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Article by Bill Bradley
As soon as possible after the concrete has been placed and screeded level, the preliminary float should be started. The idea is to even out the rises left by the screeds. Just doing this will also bring to the surface an amount of cement and fines slurry that will form the eventual top layer.
Bull float and Edging
As soon as the concrete in a fairly large section has been put down and screeded the surface is worked with a float and edger. These three guys in the photograph emptied and spread a full 7cuM. truck load, before starting with the floating, but if it was a larger job, more men would be needed and one or two guys would drop back and start finishing, while others carried on with the pouring. The timing is critical, leave the finishing late and it will be so much harder or even impossible.
Concrete finishing - Going around the edges and smaller areas with a steel float and the edger, leaving the main part to the bull float. There is a small plastic type drain set into the concrete at this position, the orange plastic is to protect it.
- The floating levels out the screed marks. It pushes down slightly the larger pieces of aggregate and brings to the surface a small layer of fines that the finish consists of.
- Where possible the bull float is used in length ways and then sideways across the slab, to even out discrepancies.
- On a small paving job it is quite easy to do this stage with a hand held wooden float about 300 long. Sometimes off a plank that is stretched over the concrete.
- The bull float does this job a lot easier of course. It has a small pivoted connection from the handle to the blade, so that when the handle is twisted the blade lifts up either at The front of the back.
- The floating goes completely over the control joints. They have a small 3mm or so strip that gets pulled off when the concrete is hard enough to walk on, leaving a nice sharp looking edge.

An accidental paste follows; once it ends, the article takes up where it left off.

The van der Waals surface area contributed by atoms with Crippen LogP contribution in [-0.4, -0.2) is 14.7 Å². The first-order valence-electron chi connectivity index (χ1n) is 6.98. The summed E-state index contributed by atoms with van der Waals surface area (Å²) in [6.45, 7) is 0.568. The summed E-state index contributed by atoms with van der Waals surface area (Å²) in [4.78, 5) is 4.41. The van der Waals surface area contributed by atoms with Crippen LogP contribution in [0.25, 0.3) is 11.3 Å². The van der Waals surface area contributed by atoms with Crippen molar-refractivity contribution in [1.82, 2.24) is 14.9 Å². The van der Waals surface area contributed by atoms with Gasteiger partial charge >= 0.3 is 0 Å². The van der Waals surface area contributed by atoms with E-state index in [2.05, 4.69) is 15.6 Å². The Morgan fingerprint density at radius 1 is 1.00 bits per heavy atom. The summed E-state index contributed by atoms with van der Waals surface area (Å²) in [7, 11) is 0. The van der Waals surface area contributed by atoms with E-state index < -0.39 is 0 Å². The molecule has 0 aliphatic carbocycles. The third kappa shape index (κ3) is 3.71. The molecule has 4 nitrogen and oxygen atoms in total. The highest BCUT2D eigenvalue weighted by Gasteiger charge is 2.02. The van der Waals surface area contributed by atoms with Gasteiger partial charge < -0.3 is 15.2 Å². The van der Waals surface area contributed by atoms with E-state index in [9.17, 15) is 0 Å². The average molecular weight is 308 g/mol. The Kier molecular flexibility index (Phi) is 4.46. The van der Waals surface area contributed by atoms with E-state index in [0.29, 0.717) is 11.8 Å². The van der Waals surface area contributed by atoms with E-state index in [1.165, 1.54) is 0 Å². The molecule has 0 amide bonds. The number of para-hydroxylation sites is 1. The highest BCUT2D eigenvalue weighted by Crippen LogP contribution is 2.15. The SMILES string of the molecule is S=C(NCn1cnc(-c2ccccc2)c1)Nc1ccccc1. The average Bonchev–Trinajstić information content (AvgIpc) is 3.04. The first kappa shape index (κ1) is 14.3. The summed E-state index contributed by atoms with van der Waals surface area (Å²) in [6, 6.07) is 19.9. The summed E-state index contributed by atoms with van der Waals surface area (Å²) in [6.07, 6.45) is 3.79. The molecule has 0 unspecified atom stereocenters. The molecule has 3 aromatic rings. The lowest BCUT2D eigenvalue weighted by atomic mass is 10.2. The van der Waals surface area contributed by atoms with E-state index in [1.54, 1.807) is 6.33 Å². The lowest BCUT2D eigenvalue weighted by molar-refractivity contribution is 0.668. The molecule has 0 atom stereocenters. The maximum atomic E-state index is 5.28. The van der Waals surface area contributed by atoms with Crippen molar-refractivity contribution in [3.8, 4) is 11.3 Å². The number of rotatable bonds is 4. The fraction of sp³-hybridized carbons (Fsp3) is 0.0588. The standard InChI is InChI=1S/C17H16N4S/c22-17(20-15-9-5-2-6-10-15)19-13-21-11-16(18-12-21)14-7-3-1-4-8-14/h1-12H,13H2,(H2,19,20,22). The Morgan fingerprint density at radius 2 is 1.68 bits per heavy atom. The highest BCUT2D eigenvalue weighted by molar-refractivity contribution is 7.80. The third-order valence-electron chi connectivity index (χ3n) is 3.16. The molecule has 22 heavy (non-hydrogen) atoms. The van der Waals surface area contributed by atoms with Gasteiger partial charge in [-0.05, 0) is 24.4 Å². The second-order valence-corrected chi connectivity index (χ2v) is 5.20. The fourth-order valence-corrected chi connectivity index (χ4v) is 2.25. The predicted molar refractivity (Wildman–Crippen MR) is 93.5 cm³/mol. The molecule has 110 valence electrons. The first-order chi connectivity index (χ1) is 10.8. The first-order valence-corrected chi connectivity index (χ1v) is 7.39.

- While the floating is going on another guy goes around the edges with an edging tool that forms a curved edge.
- When the floating is happening the surface of the concrete will take on a moist shine. If the concrete was fairly wet to start with, then it is quite possible that bleed water will rise to the surface.
- You must try to get rid of this water, either by sponging off or sometimes it is possible to stretch a garden hose across from side to side and slowly drape the excess water to one side with it.
That is it for the first and hardest part of the job. The initial floating is finished. The pros clean their tools, and sit down and have a rest for a couple of hours or so. The next stage is the final finish, and whatever finish it is going to be, it does not start until the watery shine has gone off the face of the concrete and touching it only leaves a small indentation.
I can't give any particular time to wait, because conditions vary. For instance, with the job illustrated the main driveway is in the sun, that will "go off" quicker than the footpath in the shade. If a breeze is blowing, same thing, faster drying.
- A lot of amateur concrete pours don't get past this stage, after a hard strenuous job the volunteer labour is ready for a few beers and they get stuck into it.
- Again, if you have the concrete in flat and level, resist the temptation to play about with it. You won't improve it any by working over it with a steel float if it is not ready.
When the concrete is ready to do the final finish you have a few options.
- Work over it with a steel float to give a harder, smoother and denser finish.
- Using a steel float, and this applies to power floats (helicopters) as well, when the surface is wetter you work in broad sweeps with the leading edge of the float lifted a few mm.
- As the concrete gets harder you go over it again with the float almost flat to give it the final finish.
- That could be it, done. Or from that you could go on to give the surface a broom or a sponge finish.
- Broom or sponge is done to walkways and footpaths, and is seen as easy and rough finish, but the point is, for it to look good, the surface should be good before the broom or sponge is used.
- Sure a broom or sponge can cover up small imperfections, but that's it. Get it right with the steel float first.
The driveway job that I have pictured was done with an exposed aggregate finish.
- When the surface was only just hard enough to walk on the guys sprayed the surface with a retarder solution.
- I have used commercial retardants in the past to do the job, but someone has worked out that sugar works just as well. Two kilos of sugar mixed in a garden type spray does the job.
- Shortly after, they work over the surface with a 3000psi pressure cleaner, keeping the fan wide and well away from the surface.
- At the same time a guy will be using a stiff bristle broom to also work over the surface.
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